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Drug Saf. 2001;24(14):1055-63.

Antimalarial drugs in systemic lupus erythematosus: use in pregnancy.

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University of Connecticut, Farmington, Connecticut, USA.


The 4-aminoquinoline radical containing antimalarial drugs are also used in the management of various connective tissue diseases including systemic lupus erythematosus (SLE) and rheumatoid arthritis. These agents are particularly useful for the management of inflammatory polyarthritis and skin disease. By raising the pH in intracellular compartments, these drugs interfere with normal phagocytic function which consequently enables them to interfere with antigen processing. Other actions include inhibition of platelet aggregation, this is advantageous in patients with phospholipid antibodies (aPL) which are known to predispose patients to recurrent arterial and venous clinical thrombotic events. Hydroxychloroquine has also been demonstrated to reduce serum lipid levels including cholesterol, triglycerides and low density lipoproteins. As it is now known that patients with SLE are at risk for accelerated artherogenesis and premature heart disease, this action may be an added benefit for these patients. The use of the 4-aminoquinoline radical containing antimalarial drugs during pregnancy is controversial. It is known that these agents can cross the placenta and are deposited in fetal pigmented tissues. These findings have led to the recommendation that these agents should be discontinued in pregnancy for patients with connective tissue diseases even though they have long been recommended for malarial prophylaxis in pregnant women travelling to malarial infested areas. Flares of SLE disease have been documented when these agents are discontinued and as flares of SLE disease activity are known to be detrimental to pregnancy outcome in patients with SLE, it is our opinion that these drugs should not be discontinued during pregnancy in a patient with lupus, particularly when the known terminal elimination half life is 1 to 2 months.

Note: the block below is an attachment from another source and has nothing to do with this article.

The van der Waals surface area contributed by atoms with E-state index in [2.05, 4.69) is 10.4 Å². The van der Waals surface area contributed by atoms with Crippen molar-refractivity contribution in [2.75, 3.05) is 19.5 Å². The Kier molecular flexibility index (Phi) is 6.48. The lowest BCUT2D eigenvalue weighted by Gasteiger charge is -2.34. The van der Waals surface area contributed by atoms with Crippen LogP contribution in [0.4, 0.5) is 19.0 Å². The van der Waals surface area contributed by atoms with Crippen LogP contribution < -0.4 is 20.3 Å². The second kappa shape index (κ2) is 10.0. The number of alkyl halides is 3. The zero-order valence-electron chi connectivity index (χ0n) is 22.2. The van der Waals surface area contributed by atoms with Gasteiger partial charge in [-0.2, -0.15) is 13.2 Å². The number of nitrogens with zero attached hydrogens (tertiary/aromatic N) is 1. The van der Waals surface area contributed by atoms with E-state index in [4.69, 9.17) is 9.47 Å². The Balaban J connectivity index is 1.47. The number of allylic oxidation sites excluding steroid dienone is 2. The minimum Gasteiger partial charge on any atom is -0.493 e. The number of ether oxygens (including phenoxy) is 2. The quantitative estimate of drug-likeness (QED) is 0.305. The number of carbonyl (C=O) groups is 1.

[Indexed for MEDLINE]

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